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The meeting between Prime Minister Shinzo Abe and Chinese President Xi Jinping, which finally took place Monday in Beijing, is just a first step in restoring bilateral relations that have reached their lowest ebb since the two nations normalized diplomatic ties in 1972.

The summit itself does not resolve many of the differences that stalled dialogue between the leaders of the two Asian neighbors for 2½ years. Now Abe and Xi need to manage them in ways that move Japan-China ties forward.

The meeting held on the sidelines of the annual Asia-Pacific Economic Cooperation summit, which Xi hosted, was Abe’s first with the Chinese leader since Abe returned to the government’s helm in December 2012.

The abnormally long absence of top-level talks between the two countries had been triggered by a move earlier that year by the Democratic Party of Japan-led administration of Yoshihiko Noda to purchase and nationalize the Senkaku Islands — which China also claims as its own territory.

While refusing summit talks with Japan, Beijing has responded by routinely sending coast guard vessels into or near Japan’s territorial waters around the islets in the East China Sea. The chill in bilateral ties was exacerbated by Abe’s December 2013 visit — the first by a Japanese prime minister since 2006 — to Yasukuni Shrine, which honors Class-A war criminals along with Japan’s war dead.

While the war of words intensified between the two governments over Japan’s past wartime aggression on one hand and China’s military buildup and growing maritime assertiveness on the other, tensions rose over China’s move to unilaterally establish an air defense identification zone that overlaps Japan’s ADIZ and to send Chinese fighter jets flying close to Japan’s Self-Defense Force aircraft, raising the specter of an accidental military clash.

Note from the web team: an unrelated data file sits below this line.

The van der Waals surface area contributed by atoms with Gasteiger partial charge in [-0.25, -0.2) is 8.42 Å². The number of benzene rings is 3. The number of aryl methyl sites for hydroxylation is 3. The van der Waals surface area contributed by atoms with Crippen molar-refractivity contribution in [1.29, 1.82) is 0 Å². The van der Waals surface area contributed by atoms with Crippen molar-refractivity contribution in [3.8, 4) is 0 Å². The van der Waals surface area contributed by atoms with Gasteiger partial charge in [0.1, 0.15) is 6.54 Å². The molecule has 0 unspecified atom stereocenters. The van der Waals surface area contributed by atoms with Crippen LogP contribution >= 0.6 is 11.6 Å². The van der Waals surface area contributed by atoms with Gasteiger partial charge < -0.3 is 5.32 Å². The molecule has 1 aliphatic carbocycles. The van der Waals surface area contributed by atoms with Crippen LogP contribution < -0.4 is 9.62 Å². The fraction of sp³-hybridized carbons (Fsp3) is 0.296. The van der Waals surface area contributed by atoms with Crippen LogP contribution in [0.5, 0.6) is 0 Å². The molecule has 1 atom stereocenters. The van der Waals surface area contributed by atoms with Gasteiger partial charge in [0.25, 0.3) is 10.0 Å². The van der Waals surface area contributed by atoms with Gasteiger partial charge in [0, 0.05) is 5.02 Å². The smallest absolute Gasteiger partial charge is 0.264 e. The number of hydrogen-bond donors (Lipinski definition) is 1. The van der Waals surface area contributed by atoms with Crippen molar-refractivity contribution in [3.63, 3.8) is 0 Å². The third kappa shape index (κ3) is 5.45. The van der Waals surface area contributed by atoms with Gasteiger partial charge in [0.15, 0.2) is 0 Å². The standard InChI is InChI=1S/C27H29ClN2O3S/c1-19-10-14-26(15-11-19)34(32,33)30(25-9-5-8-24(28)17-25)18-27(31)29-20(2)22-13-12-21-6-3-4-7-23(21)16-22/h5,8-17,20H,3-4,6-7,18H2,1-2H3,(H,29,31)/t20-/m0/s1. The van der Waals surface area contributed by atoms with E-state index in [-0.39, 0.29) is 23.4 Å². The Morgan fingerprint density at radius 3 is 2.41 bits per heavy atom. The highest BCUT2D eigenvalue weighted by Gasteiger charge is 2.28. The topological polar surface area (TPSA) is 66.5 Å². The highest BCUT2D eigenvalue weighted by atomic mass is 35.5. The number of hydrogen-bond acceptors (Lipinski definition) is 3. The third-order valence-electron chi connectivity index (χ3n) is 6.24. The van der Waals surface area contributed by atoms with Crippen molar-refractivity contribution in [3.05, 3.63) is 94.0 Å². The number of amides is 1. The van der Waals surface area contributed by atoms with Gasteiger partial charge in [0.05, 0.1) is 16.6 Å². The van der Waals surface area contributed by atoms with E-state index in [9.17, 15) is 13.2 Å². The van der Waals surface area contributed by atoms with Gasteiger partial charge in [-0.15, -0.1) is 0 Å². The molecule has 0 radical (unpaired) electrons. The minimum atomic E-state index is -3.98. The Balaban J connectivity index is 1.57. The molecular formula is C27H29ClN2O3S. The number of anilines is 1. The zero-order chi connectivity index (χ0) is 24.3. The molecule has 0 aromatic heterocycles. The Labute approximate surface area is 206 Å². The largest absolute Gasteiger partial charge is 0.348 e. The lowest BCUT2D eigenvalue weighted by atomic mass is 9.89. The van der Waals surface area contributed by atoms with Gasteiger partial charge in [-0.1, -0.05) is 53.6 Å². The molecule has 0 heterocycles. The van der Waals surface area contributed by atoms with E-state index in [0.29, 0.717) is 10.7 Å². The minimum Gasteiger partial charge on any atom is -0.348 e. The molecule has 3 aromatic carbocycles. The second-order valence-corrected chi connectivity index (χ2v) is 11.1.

Still, the two governments have been in talks to resume top-level dialogue, although efforts dragged on until the last minute before the APEC summit as Beijing demanded that Japan first make concessions on the Senkakus and Yasukuni Shrine issues, while Tokyo called for holding the Abe-Xi summit without any such conditions.

An agreement reached last Friday between senior Japanese and Chinese officials, which eventually set the stage for the talks on Monday, was apparently carefully worded to allow both sides to save face by interpreting the text how they wished. A statement released by the Japanese government said Japan and China have “differing views over the recent tension” over the Senkaku Islands — a reference that the Chinese Communist Party-run media called an admission by Japan that a territorial dispute exist with China over the islets.

Tokyo has denied that any such dispute exists because the Senkakus are an inherent part of the Japanese territory both historically and under international law. Abe, meanwhile, denied over the weekend that the text’s mention of “overcoming political difficulties that affect bilateral relations” is a reference to his not visiting Yasukuni in the future.

The summit was significant in that the two leaders finally broke the ice by meeting face to face. Abe and Xi reportedly agreed on the need to develop a “strategic relationship of mutual benefit” to improve chilly bilateral ties, and to start work on building an emergency communication mechanism to avoid unintentional accidents in the waters around the Senkakus that could precipitate a conflict.

Abe told Xi that he inherits his predecessors’ historical recognition of Japan’s wartime past, while the Chinese president urged Japan to “face the history straight on and look toward the future.”

Monday’s meeting — which lasted less than 30 minutes — alone does not resolve any of the differences that have strained ties between Japan and China in recent years.

What’s important is that the two leaders strive to match their words with deeds to manage their divergent views in ways that will prevent relations between the close regional neighbors — which are the world’s second- and third-largest economies and major trading partners — from worsening and possibly harming regional security.

Resumption of top-level dialogue is a welcome development toward having such efforts make progress.